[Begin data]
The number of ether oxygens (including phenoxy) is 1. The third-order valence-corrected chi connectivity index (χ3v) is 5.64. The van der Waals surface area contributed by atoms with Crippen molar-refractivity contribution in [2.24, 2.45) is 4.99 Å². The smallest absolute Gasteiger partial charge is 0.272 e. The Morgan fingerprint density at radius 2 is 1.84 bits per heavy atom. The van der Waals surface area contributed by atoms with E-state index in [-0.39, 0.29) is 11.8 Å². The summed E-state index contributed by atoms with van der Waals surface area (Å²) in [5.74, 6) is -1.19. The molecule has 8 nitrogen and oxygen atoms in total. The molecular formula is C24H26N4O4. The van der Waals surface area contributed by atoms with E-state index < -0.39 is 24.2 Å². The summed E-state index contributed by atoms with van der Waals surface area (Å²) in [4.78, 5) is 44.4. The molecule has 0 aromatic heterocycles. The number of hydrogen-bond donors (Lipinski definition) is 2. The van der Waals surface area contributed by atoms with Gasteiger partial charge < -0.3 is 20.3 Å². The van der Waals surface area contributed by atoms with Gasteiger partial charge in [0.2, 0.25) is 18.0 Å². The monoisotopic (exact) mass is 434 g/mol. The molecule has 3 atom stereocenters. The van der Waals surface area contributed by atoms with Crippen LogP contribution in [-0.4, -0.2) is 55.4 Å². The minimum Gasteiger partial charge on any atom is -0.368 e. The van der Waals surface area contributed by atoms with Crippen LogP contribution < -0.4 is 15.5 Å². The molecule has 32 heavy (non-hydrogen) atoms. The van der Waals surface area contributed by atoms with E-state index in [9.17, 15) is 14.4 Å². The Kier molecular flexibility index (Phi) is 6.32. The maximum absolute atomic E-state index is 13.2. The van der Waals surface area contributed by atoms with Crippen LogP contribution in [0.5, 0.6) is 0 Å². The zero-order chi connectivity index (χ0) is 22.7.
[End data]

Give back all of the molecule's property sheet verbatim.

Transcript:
The number of ether oxygens (including phenoxy) is 1. The third-order valence-corrected chi connectivity index (χ3v) is 5.64. The van der Waals surface area contributed by atoms with Crippen molar-refractivity contribution in [2.24, 2.45) is 4.99 Å². The smallest absolute Gasteiger partial charge is 0.272 e. The Morgan fingerprint density at radius 2 is 1.84 bits per heavy atom. The van der Waals surface area contributed by atoms with E-state index in [-0.39, 0.29) is 11.8 Å². The summed E-state index contributed by atoms with van der Waals surface area (Å²) in [5.74, 6) is -1.19. The molecule has 8 nitrogen and oxygen atoms in total. The molecular formula is C24H26N4O4. The van der Waals surface area contributed by atoms with E-state index < -0.39 is 24.2 Å². The summed E-state index contributed by atoms with van der Waals surface area (Å²) in [4.78, 5) is 44.4. The molecule has 0 aromatic heterocycles. The number of hydrogen-bond donors (Lipinski definition) is 2. The van der Waals surface area contributed by atoms with Gasteiger partial charge < -0.3 is 20.3 Å². The van der Waals surface area contributed by atoms with Gasteiger partial charge in [0.2, 0.25) is 18.0 Å². The monoisotopic (exact) mass is 434 g/mol. The molecule has 3 atom stereocenters. The van der Waals surface area contributed by atoms with Crippen LogP contribution in [-0.4, -0.2) is 55.4 Å². The minimum Gasteiger partial charge on any atom is -0.368 e. The van der Waals surface area contributed by atoms with Crippen LogP contribution < -0.4 is 15.5 Å². The molecule has 32 heavy (non-hydrogen) atoms. The van der Waals surface area contributed by atoms with E-state index in [9.17, 15) is 14.4 Å². The Kier molecular flexibility index (Phi) is 6.32. The maximum absolute atomic E-state index is 13.2. The van der Waals surface area contributed by atoms with Crippen LogP contribution in [0.5, 0.6) is 0 Å². The zero-order chi connectivity index (χ0) is 22.7.